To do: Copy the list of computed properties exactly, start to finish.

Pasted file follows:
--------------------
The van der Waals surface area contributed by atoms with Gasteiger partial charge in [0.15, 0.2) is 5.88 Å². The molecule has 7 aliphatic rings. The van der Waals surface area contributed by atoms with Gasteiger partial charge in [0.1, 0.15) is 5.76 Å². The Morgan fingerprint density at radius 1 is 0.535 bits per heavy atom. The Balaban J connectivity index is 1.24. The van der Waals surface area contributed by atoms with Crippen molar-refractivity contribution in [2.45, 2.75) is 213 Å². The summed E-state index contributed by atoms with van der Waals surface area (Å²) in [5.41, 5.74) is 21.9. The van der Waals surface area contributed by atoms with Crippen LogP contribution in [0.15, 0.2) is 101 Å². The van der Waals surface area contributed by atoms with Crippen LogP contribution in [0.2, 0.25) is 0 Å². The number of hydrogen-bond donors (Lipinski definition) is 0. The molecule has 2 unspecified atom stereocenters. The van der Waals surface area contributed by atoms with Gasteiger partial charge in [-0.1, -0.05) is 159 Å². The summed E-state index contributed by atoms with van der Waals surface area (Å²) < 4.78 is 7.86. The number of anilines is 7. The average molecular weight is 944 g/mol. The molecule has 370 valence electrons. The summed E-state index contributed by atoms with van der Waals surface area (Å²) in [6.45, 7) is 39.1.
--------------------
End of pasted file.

The van der Waals surface area contributed by atoms with Gasteiger partial charge in [0.15, 0.2) is 5.88 Å². The molecule has 7 aliphatic rings. The van der Waals surface area contributed by atoms with Gasteiger partial charge in [0.1, 0.15) is 5.76 Å². The Morgan fingerprint density at radius 1 is 0.535 bits per heavy atom. The Balaban J connectivity index is 1.24. The van der Waals surface area contributed by atoms with Crippen molar-refractivity contribution in [2.45, 2.75) is 213 Å². The summed E-state index contributed by atoms with van der Waals surface area (Å²) in [5.41, 5.74) is 21.9. The van der Waals surface area contributed by atoms with Crippen LogP contribution in [0.15, 0.2) is 101 Å². The van der Waals surface area contributed by atoms with Crippen LogP contribution in [0.2, 0.25) is 0 Å². The number of hydrogen-bond donors (Lipinski definition) is 0. The molecule has 2 unspecified atom stereocenters. The van der Waals surface area contributed by atoms with Gasteiger partial charge in [-0.1, -0.05) is 159 Å². The summed E-state index contributed by atoms with van der Waals surface area (Å²) < 4.78 is 7.86. The number of anilines is 7. The average molecular weight is 944 g/mol. The molecule has 370 valence electrons. The summed E-state index contributed by atoms with van der Waals surface area (Å²) in [6.45, 7) is 39.1.